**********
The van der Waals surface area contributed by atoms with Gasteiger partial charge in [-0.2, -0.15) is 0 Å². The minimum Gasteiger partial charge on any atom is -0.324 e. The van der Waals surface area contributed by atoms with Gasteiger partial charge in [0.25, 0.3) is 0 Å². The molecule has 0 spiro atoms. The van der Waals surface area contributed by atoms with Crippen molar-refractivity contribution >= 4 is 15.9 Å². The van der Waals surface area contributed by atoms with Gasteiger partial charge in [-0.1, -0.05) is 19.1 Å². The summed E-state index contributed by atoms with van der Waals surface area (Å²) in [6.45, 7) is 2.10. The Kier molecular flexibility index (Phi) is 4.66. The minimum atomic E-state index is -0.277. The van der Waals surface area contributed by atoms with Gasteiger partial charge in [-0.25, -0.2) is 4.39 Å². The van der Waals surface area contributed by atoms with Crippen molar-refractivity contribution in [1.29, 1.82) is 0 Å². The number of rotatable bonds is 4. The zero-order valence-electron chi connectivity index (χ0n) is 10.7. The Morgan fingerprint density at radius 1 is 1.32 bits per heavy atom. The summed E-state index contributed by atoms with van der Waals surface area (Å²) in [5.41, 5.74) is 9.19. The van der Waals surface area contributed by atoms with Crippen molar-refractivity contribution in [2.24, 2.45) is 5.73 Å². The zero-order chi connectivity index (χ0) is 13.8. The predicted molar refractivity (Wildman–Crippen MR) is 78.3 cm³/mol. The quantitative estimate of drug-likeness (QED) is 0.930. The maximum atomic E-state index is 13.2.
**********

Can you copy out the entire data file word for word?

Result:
The van der Waals surface area contributed by atoms with Gasteiger partial charge in [-0.2, -0.15) is 0 Å². The minimum Gasteiger partial charge on any atom is -0.324 e. The van der Waals surface area contributed by atoms with Gasteiger partial charge in [0.25, 0.3) is 0 Å². The molecule has 0 spiro atoms. The van der Waals surface area contributed by atoms with Crippen molar-refractivity contribution >= 4 is 15.9 Å². The van der Waals surface area contributed by atoms with Gasteiger partial charge in [-0.1, -0.05) is 19.1 Å². The summed E-state index contributed by atoms with van der Waals surface area (Å²) in [6.45, 7) is 2.10. The Kier molecular flexibility index (Phi) is 4.66. The minimum atomic E-state index is -0.277. The van der Waals surface area contributed by atoms with Gasteiger partial charge in [-0.25, -0.2) is 4.39 Å². The van der Waals surface area contributed by atoms with Crippen molar-refractivity contribution in [1.29, 1.82) is 0 Å². The number of rotatable bonds is 4. The zero-order valence-electron chi connectivity index (χ0n) is 10.7. The Morgan fingerprint density at radius 1 is 1.32 bits per heavy atom. The summed E-state index contributed by atoms with van der Waals surface area (Å²) in [5.41, 5.74) is 9.19. The van der Waals surface area contributed by atoms with Crippen molar-refractivity contribution in [2.24, 2.45) is 5.73 Å². The zero-order chi connectivity index (χ0) is 13.8. The predicted molar refractivity (Wildman–Crippen MR) is 78.3 cm³/mol. The quantitative estimate of drug-likeness (QED) is 0.930. The maximum atomic E-state index is 13.2.